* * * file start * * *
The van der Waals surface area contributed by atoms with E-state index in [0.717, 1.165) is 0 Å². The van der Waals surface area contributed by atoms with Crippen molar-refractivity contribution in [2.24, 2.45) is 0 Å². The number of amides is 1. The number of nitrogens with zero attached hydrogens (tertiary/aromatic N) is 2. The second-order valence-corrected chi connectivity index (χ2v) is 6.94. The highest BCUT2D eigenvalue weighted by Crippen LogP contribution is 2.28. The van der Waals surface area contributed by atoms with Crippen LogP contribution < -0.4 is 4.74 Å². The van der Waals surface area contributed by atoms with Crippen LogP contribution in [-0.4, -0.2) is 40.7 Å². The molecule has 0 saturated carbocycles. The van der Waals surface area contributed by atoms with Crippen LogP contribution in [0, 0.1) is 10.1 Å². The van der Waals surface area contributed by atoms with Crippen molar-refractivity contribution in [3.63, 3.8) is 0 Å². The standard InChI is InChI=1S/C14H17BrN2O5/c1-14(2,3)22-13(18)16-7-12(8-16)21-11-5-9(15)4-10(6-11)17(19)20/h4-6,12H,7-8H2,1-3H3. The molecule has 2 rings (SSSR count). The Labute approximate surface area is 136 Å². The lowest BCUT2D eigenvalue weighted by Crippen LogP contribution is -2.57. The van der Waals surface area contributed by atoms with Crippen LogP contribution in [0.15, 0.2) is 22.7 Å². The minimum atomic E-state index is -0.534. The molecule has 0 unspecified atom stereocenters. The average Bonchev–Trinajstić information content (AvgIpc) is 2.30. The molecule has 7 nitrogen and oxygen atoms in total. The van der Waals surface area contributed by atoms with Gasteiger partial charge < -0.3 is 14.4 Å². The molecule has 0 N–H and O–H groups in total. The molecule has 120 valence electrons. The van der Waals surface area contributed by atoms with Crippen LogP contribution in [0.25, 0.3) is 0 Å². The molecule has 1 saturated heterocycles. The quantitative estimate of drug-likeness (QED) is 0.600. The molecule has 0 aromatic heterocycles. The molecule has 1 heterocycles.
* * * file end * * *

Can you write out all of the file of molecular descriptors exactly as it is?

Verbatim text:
The van der Waals surface area contributed by atoms with E-state index in [0.717, 1.165) is 0 Å². The van der Waals surface area contributed by atoms with Crippen molar-refractivity contribution in [2.24, 2.45) is 0 Å². The number of amides is 1. The number of nitrogens with zero attached hydrogens (tertiary/aromatic N) is 2. The second-order valence-corrected chi connectivity index (χ2v) is 6.94. The highest BCUT2D eigenvalue weighted by Crippen LogP contribution is 2.28. The van der Waals surface area contributed by atoms with Crippen LogP contribution < -0.4 is 4.74 Å². The van der Waals surface area contributed by atoms with Crippen LogP contribution in [-0.4, -0.2) is 40.7 Å². The molecule has 0 saturated carbocycles. The van der Waals surface area contributed by atoms with Crippen LogP contribution in [0, 0.1) is 10.1 Å². The van der Waals surface area contributed by atoms with Crippen molar-refractivity contribution in [3.63, 3.8) is 0 Å². The standard InChI is InChI=1S/C14H17BrN2O5/c1-14(2,3)22-13(18)16-7-12(8-16)21-11-5-9(15)4-10(6-11)17(19)20/h4-6,12H,7-8H2,1-3H3. The molecule has 2 rings (SSSR count). The Labute approximate surface area is 136 Å². The lowest BCUT2D eigenvalue weighted by Crippen LogP contribution is -2.57. The van der Waals surface area contributed by atoms with Crippen LogP contribution in [0.15, 0.2) is 22.7 Å². The minimum atomic E-state index is -0.534. The molecule has 0 unspecified atom stereocenters. The average Bonchev–Trinajstić information content (AvgIpc) is 2.30. The molecule has 7 nitrogen and oxygen atoms in total. The van der Waals surface area contributed by atoms with Gasteiger partial charge < -0.3 is 14.4 Å². The molecule has 0 N–H and O–H groups in total. The molecule has 120 valence electrons. The van der Waals surface area contributed by atoms with Crippen LogP contribution in [0.25, 0.3) is 0 Å². The molecule has 1 saturated heterocycles. The quantitative estimate of drug-likeness (QED) is 0.600. The molecule has 0 aromatic heterocycles. The molecule has 1 heterocycles.